He was also the focus of a large number of funny stories, oddly for a man who was never deliberately humorous and, like many from the Ridings, wore dourness as a badge of pride. Much of this stemmed from the fact that, in a career that straddled five decades and consisted of more than 1,200 innings, he never, on any single occasion, believed himself to have been dismissed because the bowler bowled a ball that was better than he was. There was always an excuse so cast-iron that, by comparison, the Queen Mary appeared made of rice paper.
The apogee was reached on a benefit tour of the Caribbean. Leicestershire found themselves playing under a baking sun on a pitch from which steam rose as the bowler came in. Illingworth went out to bat wearing a sunhat, the first time that anybody could remember him donning any manner of head gear on the field. He was soon out, and as he walked back to the pavilion a good deal of money was laid down on whether his excuse would rest in the pitch or the hat.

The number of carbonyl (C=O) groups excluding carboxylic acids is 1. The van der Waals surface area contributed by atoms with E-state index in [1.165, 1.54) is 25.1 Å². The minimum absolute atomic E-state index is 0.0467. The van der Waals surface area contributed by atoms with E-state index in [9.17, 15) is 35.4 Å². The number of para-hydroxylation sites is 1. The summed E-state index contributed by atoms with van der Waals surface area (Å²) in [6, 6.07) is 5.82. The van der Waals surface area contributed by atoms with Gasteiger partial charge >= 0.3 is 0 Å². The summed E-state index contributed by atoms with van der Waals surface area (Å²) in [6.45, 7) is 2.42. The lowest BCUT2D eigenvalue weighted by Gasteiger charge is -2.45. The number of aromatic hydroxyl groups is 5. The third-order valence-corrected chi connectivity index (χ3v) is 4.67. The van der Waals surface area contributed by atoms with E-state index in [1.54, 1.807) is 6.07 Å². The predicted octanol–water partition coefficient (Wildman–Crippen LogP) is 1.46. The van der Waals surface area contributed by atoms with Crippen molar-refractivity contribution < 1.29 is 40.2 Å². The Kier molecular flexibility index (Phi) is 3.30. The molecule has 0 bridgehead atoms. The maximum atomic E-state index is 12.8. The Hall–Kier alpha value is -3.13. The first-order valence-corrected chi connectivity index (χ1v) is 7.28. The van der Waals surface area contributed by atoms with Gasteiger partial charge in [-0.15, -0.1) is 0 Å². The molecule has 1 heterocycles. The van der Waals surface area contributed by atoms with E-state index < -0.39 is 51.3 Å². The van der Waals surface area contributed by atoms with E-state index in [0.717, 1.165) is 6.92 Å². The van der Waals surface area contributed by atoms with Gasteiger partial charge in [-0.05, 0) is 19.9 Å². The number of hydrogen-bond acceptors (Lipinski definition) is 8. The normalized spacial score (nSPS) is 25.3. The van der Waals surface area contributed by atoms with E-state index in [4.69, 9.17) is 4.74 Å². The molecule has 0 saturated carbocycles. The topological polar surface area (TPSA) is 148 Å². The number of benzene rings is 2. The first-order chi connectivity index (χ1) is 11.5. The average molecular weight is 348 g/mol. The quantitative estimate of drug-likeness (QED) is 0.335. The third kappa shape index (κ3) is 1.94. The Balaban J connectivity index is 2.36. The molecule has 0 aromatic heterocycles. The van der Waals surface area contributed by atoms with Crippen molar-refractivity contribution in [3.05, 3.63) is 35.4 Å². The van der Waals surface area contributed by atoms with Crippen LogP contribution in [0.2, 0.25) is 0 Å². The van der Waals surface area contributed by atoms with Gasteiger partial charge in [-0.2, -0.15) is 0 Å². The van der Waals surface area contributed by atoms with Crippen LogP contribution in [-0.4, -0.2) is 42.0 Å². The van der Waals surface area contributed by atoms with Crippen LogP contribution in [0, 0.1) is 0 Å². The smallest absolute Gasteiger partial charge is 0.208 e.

The dressing room was tense when Illingworth returned as they waited for his preferred explanation. “How can they expect anybody to bat on a pitch like that?” he said. “Besides, my hat got in my eyes.”
Illingworth was also responsible for Barry’s fledgling career as a wicketkeeper. When Roger Tolchard was selected for MCC in the traditional season-opener versus the champion county at Lord’s, Leicestershire were without a stumper for a match against Cambridge University. When Illingworth asked if anybody had ever kept wicket before, Barry responded in the affirmative. This was a flat-out lie, but his view was that any opportunity to wear gloves to protect against the chilling April winds off the Fens should be taken.